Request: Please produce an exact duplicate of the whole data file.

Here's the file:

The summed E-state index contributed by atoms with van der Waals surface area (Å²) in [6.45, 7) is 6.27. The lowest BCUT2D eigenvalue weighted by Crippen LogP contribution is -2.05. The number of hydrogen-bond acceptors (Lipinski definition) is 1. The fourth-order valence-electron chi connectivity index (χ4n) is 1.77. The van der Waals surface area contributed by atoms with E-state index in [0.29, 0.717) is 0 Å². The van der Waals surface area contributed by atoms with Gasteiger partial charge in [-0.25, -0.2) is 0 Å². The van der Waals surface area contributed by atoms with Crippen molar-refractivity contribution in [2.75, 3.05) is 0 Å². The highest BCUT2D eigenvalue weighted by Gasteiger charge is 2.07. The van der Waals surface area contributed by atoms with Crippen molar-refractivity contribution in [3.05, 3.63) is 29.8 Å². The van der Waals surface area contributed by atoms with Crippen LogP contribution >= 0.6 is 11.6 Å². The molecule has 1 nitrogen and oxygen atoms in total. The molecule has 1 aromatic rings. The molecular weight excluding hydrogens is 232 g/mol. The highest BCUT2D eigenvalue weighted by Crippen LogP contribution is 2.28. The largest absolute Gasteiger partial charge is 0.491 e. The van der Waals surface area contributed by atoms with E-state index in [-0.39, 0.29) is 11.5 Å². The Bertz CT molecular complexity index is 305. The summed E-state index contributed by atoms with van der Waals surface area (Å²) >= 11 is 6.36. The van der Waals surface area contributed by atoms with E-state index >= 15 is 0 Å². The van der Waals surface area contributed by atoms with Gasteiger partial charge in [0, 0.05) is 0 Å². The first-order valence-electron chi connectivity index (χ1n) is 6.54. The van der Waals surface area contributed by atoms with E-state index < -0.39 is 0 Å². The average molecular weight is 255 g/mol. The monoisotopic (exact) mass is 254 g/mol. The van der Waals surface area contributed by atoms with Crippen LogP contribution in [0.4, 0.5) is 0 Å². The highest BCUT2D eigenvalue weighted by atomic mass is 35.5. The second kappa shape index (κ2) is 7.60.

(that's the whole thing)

The summed E-state index contributed by atoms with van der Waals surface area (Å²) in [6.45, 7) is 6.27. The lowest BCUT2D eigenvalue weighted by Crippen LogP contribution is -2.05. The number of hydrogen-bond acceptors (Lipinski definition) is 1. The fourth-order valence-electron chi connectivity index (χ4n) is 1.77. The van der Waals surface area contributed by atoms with E-state index in [0.29, 0.717) is 0 Å². The van der Waals surface area contributed by atoms with Gasteiger partial charge in [-0.25, -0.2) is 0 Å². The van der Waals surface area contributed by atoms with Crippen molar-refractivity contribution in [2.75, 3.05) is 0 Å². The highest BCUT2D eigenvalue weighted by Gasteiger charge is 2.07. The van der Waals surface area contributed by atoms with Crippen molar-refractivity contribution in [3.05, 3.63) is 29.8 Å². The van der Waals surface area contributed by atoms with Crippen LogP contribution >= 0.6 is 11.6 Å². The molecule has 1 nitrogen and oxygen atoms in total. The molecule has 1 aromatic rings. The molecular weight excluding hydrogens is 232 g/mol. The highest BCUT2D eigenvalue weighted by Crippen LogP contribution is 2.28. The largest absolute Gasteiger partial charge is 0.491 e. The van der Waals surface area contributed by atoms with E-state index in [-0.39, 0.29) is 11.5 Å². The Bertz CT molecular complexity index is 305. The summed E-state index contributed by atoms with van der Waals surface area (Å²) >= 11 is 6.36. The van der Waals surface area contributed by atoms with E-state index >= 15 is 0 Å². The van der Waals surface area contributed by atoms with Gasteiger partial charge in [0, 0.05) is 0 Å². The first-order valence-electron chi connectivity index (χ1n) is 6.54. The van der Waals surface area contributed by atoms with E-state index < -0.39 is 0 Å². The average molecular weight is 255 g/mol. The monoisotopic (exact) mass is 254 g/mol. The van der Waals surface area contributed by atoms with Crippen LogP contribution in [0.4, 0.5) is 0 Å². The highest BCUT2D eigenvalue weighted by atomic mass is 35.5. The second kappa shape index (κ2) is 7.60.